England Vs South Africa
- Mouthwatering Battle Of The Greats
By Richard Browne
The battle for the coveted Test number one ranking is nearly upon us, sadly only a three match series due to the strange decision to have a meaningless ODI series against Australia, but mouth wateringly intoxicating all the same.
The personal rivalries that make up cricket are all part of the great appeal and this series has some absolute humdingers.
Best quick in the world.
James Anderson the whippy swinger who leads the English attack versus the ferocious Dale Steyn a man who is scary to look at let alone face from 22 yards.
Anderson has become a complete master of his craft, bringing a spinners precision to the swing bowling art he has perfected. He always seems to strike with the new ball and contrary to perceived wisdom has become a tormentor of left handers by bowling out swingers from around the wicket to them. He can, of course bowl inswingers from over the wicket – he can pretty much do what he wants. Down on pace from his early years but hugely up on consistency, he is the main man in this English team.
In the green corner Steyn is nursing a battered ego, with Philander’s 19th centuryesque start to his Test career, taking the headlines away from Steyn. Steyn though once he has found his rhythm, which takes time and may be hindered by the short build up, is devastating. Operating in the mid 140’s with late outswing and enough aggression to scare a pack of wolves, he’s more mercurial than Anderson but on his day will run through a batting line up quicker.
Very different number 4’s
Two South African born monsters, hugely different men, but both match winners with contrasting methods of run scoring.
Pietersen remains a divisive figure in English cricket and has never quite shaken off the tag of being a cricketing mercenary. He tends to perform against the best though and with no love lost between him and the Proteas, will be hugely up for this one.
More orthodox against the quicks than when he first appeared on the international scene, he is unstoppable if you get to near his pads and with his huge stride can make half volleys out of good length balls. South Africa will be looking to play on his patience, hoping his ego won’t allow a succession of leaves outside off.
Kallis is a giant of the game, who by his standards has an average record in England and on what will probably be his last tour, will be keen to rectify this anomaly. Further motivation to win for his great mate Boucher, so cruelly denied one last series by a freak eye injury, could see a deluge of runs. A man without a weakness at the crease, T20 cricket has benefited his game, giving him a greater array of strokes and a different outlook that has translated to quicker scoring in Tests.
The two most successful captains in the game, both left handed openers, who have forged reputations on leadership and man management qualities rather than tactical genius.
Strauss is back in the runs after a lean patch and when in form he tends to be a hundred man, with a great record at the Oval and Lords where two of the Tests are to be held. He has the complete respect of his team and is superb at judging referrals, which could be crucial with two such closely matched teams and not easy with the excitable Prior and Broad in his ear. Practical rather than an innovator and able to soak up ideas from his lieutenants, with Strauss at the helm, England will never panic.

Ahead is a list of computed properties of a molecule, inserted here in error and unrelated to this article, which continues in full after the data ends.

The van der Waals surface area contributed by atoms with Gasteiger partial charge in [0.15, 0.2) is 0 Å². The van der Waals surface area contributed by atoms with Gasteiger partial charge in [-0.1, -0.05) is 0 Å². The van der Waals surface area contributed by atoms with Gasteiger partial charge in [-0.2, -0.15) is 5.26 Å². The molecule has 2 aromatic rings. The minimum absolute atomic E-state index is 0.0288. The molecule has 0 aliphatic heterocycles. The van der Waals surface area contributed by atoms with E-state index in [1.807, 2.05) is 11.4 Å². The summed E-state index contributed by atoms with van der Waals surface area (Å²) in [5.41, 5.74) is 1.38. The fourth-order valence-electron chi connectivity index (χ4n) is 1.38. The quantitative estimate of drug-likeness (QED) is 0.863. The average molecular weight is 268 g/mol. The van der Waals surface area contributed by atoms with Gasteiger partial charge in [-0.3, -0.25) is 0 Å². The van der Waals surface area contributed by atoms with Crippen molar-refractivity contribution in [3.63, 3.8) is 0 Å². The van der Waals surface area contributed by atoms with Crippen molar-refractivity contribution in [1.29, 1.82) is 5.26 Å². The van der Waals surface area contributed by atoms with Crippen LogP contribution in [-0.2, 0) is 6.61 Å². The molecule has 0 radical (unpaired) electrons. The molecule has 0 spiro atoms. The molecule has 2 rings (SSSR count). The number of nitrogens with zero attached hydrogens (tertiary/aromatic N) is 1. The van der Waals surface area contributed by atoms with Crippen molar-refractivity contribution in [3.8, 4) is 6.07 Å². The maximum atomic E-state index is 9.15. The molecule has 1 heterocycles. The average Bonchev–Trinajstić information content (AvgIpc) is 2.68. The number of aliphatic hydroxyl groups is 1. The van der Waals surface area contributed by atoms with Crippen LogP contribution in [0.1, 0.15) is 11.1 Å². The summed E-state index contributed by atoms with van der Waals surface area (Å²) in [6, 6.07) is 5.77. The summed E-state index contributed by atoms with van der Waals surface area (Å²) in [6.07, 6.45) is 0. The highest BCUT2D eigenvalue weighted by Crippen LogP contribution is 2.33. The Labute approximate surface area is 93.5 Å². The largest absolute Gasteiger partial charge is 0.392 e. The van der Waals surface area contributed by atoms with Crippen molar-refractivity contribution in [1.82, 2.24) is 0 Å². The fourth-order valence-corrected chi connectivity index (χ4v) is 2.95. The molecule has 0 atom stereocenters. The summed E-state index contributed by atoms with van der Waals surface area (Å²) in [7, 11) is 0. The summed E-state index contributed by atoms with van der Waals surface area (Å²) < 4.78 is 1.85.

Smith has had nearly a decade at skipper of the South African side and has become an outwardly more confident and approachable figure. A good tour of New Zealand will have helped his confidence after taking a battering over yet another World Cup flop. Like Strauss when in form he is a hundred man and tends to go bigger than his English counterpart. Merciless off his pads and also like Strauss an avid chewer of gum at first slip, it will be interesting to see how he uses his leggie Tahir, having for the first time in his career an attacking rather holding spinner at his disposal.
The similarities go on. Two orthodox numbers threes who know the value of crease occupation and the limits of their own game, Trott and Amla have very similar records and could conceivably have been fighting it out for the same spot in the South African line up.
Broad and Morkel two beanpole quicks will be going head to head as well. Broad has more of the dog about him and greater consistency. Morkel sometimes seems too laid back and can blow hot and cold in the same spell. When he gets it right though he’s a horrible bowler and being demoted to first change, with the arrival of Philanderer may provide the surge the friendly giant needs to step up to the big boys class of quickies.
It has been even by English standards an appallingly wet summer, the rain has to stop at some point. The greener spongier wickets normally seen in May not August, will probably help the English a little more, for familiarity if nothing else.
Will England spring a surprise at the Oval and produce a crumbler like they did against the Aussie’s in 2009, in the hope that Swann will do his business? I reckon they might just to that, but whatever happens weather permitting cricket fans around the world are in for a feast. Very rarely are we treated to two outstanding teams being around at the same time.